by Andrew J. Sammut
Published October 7, 2019
Arie e cantate per contralto.
Delphine Galou, contralto; Ottavio Dantone, director; Accademia Bizantina.
By Andrew J. Sammut
Musicologists and historians can debate if/when/how contraltos became a rarity in terms of their assuming operatic leads. Suffice it to say they don’t get as much airtime as their higher-voiced colleagues.
The latest release in Naïve’s Vivaldi Edition — which is recording the entire collection of the composer’s manuscripts at Turin’s Italian National University Library — gives the deepest feminine voice lots of love. This recital of arias and secular cantatas by Vivaldi is a tour of the timbral and expressive opportunities the composer heard in his altos. It’s also another extraordinary collaboration between French contralto Delphine Galou, Italian conductor Ottavio Dantone, and his period-instrument orchestra, Accademia Bizantina.
Listeners are bound to be struck first by the sweetness and control as well as characteristic fulsomeness of Galou’s alto. The sparely scored “No, non vidi” from the canata O mie porpora più belle is as good an opportunity as any to savor the voice’s well-defined contours and how high notes extend naturally out of her rich middle register. She floats lush lines against bright recorders in “Andrò fida e sconsolata” for more sheer aural beauty. Yet the lyrics talk about finding one’s beloved in pain, and Galou’s subtle dynamic inflections catch the tinge of dissonance in Vivaldi’s aria.
Combined with her awareness of Vivaldi’s dramatic and harmonic nuances throughout the album, Galou balances rhythmic flexibility with a compelling sense of restraint. In her introduction to the cantata Cessate, omai cessate, she comes in a hair ahead of the ensemble and then wraps around and under its stabs and sustained notes. The succeeding aria, “Ah ch’infelice sempre,” becomes a brooding reflection as much from Dantone shaping Accademia Bizantina’s tense, dry waves as Galou’s attention to the curves of Vivaldi’s vocal line. She eases back and pushes forward according to the text in the raging final aria; instead of predictable explosiveness, there’s a convincing air of resignation to the speaker’s predicament. The halting melody and pattering outburts of “Si, si bel volto che v’adoro” threaten to pop at any second. Instead, resonant chest voice and pinpoint articulation deliver a smoldering declaration of loyalty.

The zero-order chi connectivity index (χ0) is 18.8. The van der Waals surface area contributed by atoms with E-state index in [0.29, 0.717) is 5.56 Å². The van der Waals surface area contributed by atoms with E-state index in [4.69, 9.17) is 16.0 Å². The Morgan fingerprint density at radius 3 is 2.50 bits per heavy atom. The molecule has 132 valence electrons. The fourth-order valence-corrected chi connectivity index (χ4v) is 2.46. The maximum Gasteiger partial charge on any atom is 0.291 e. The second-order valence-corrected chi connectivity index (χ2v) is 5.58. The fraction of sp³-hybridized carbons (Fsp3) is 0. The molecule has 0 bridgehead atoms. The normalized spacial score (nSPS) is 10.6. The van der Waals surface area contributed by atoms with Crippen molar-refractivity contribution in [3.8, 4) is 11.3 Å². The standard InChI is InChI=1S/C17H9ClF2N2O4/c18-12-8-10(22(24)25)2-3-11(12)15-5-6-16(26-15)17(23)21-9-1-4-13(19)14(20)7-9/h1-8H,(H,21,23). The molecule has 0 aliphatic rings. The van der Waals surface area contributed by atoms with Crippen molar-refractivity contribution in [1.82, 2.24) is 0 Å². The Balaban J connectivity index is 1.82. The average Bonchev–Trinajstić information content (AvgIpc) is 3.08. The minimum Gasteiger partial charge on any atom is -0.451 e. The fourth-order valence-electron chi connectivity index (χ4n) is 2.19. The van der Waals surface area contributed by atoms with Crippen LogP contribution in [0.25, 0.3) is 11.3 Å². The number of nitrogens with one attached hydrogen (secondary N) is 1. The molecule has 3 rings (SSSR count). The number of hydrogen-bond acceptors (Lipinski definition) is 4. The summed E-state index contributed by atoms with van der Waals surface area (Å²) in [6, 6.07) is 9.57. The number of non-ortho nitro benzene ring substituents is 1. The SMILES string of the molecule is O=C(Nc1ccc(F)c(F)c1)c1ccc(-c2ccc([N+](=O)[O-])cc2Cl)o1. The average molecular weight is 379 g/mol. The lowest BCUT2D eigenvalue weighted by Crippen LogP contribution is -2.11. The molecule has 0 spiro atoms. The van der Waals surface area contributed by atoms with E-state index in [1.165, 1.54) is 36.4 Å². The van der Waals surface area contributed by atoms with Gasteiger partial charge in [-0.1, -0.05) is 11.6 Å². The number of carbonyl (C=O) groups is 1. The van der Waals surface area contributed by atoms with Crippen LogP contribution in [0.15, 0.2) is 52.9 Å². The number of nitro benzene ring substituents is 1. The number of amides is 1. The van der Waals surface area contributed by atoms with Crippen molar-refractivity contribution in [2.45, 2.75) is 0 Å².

Galou does let herself go in the aria “Semplice non temer,” in which the speaker feigns comfort to her allies and the contralto snarls and giggles into her exclamations. In the festive cantata Qual in pioggia dorata, she matches obbligato horns in majesty and phrasing as well as trumpeting ornaments.
The ornaments on this disc were composed by Dantone, Galou’s frequent musical partner and husband. They showcase the singer but also explore the text and Vivaldi’s music (without needing to rewrite any of it). “Per dar pace al tuo dolore” is a peaceful confession of love deconstructed into rapid phrases and declaratory statements over a Vivaldian glaze of strings. The da capo in “Care Pupille” soars with the surety of someone in love.
Dantone’s direction is equally sensitive to vocal text and orchestral texture, as well as the soloist. Accademia Bizantina, mostly an active accompanist throughout, responds with warmth and snap. Some writers (including Cesare Fertonani in his liner notes) have suggested that a few of the pieces on this disc show Vivaldi phoning it in. Yet each track demonstrates craftsmanship as well as refinement while spotlighting the singer. If this really is Vivaldi having an off day, we’re still fortunate to have it, especially with these musicians.
Andrew J. Sammut has written about Baroque music and hot jazz for All About Jazz, Boston Classical Review, The Boston Musical Intelligencer, Early Music America’s online and print editions, the IAJRC Journal, and his own blog. He also works as a freelance copy editor and writer while living in Cambridge, Massachusetts with his wife and dog.